Temperance. The High Priestess. The World.
I was happy not to see again the dark cards that have turned up dauntingly often over the last two weeks: Death, the Nine of Swords, the Ten of Swords.
Along with relief came surprise that I'd turned up three Major Arcana together. A Tarot deck consists of seventy-eight cards: the Minor Arcana in four suits, and twenty-two named cards outside the suits--the Major Arcana. Your chances of turning up one of the Major Arcana are less than three to one. Your chances of turning up three of the Major Arcana in a row are, obviously, much lower. (I'll leave the correct statistic to those who know more math than I've long forgotten.)
Then I settled into the slower, more ambiguous search for what these cards could tell me, digging into the uncertainties, looking in the shadows cast by hesitation for what I might otherwise fail to see. Reading your cards, or having them for you, requires a kind of faith. You have to trust that a series of random occurrences has something to teach you--that hovering just behind pure chance is a sign that points to something you'd do well to notice. You have to get past calculating the odds in order to embrace what Thomas Moore has called "the reenchantment of everyday life."
You don't have to believe deeply. You just have to behave as though you do. You have to give yourself permission to imagine and play with the possibility that the randomness of the world is speaking to you. You can use the Tarot as a technology for the expansion of your soul. You could just as well use astrology; or the I Ching; or ink blots; or the pattern of the flowers that have opened this particular summer day, in this particular meadow. The truth isn't in the cards, but in the dialogue you have with them--a dialogue that can both take you out of yourself and invite you to enter more deeply into yourself.
The faith that the accidental encounters of daily life can speak to you is right next door to naïveté; and just across the street from narcissism. My life history makes me painfully, uneasily aware of what can happen when well-meaning people lose their critical edge. I grew up with a born-again uncle who claimed to have prayed his gas-tank full between paychecks; with an aunt who met the Devil on her way to a family reunion, turning him down, I'm glad to report, when he needed a lift--and who had an unnerving habit of sharing with new acquaintances (like my former partner, the first time she met him) a few of the most important miracles she'd experienced in her life. I've known hyper-rationalist empirical types who've fallen off the wagon into talking about auras and chakras as though they were subject to the same verifiability as the laws of thermodynamics.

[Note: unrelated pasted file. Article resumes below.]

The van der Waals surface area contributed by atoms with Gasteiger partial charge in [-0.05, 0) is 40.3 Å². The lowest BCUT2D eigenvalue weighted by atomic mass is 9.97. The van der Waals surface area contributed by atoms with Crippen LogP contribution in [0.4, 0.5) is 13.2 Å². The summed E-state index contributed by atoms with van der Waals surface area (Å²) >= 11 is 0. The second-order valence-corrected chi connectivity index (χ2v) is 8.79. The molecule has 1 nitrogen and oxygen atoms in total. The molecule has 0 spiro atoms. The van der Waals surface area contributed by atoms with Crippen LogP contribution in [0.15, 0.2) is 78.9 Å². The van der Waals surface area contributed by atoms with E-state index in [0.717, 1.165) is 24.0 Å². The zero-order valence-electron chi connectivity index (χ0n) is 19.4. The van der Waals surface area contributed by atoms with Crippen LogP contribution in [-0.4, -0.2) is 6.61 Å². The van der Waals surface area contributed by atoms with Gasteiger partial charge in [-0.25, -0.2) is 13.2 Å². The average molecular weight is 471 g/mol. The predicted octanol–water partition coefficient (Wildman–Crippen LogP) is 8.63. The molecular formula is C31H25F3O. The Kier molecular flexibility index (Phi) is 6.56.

And this is why I think a sense of play (and a healthy dose of irony, our cultural birthright as queers) is ever more essential as we integrate the spiritual importance of our everyday experience. As we search the ordinary for the wisdom it has to impart, we need to remind ourselves, more or less continuously, that it's what happens between us and the signs and wonders of our lives--the cards we read; the dragonfly that settles on our arm; the coincidental meeting that feels too providential to ascribe to dumb luck--that opens us up, not those occurrences in and of themselves. There's no objective, "scientific" truth to the Tarot, as far as I'm concerned, but there is what it calls forth in us as we play with what it offers. The chance happenings of my day aren't direct messages from a God who has nothing more pressing to do than send me personal telegrams; but I can choose to take them as evidence of a Mystery that unfolds before me, and, sometimes, an invitation to allow it to unfold within me as well.
(If you're interested in learning the basics of reading the Tarot, Joan Bunning offers a very user-friendly (and free) online course at www.learntarot.com.)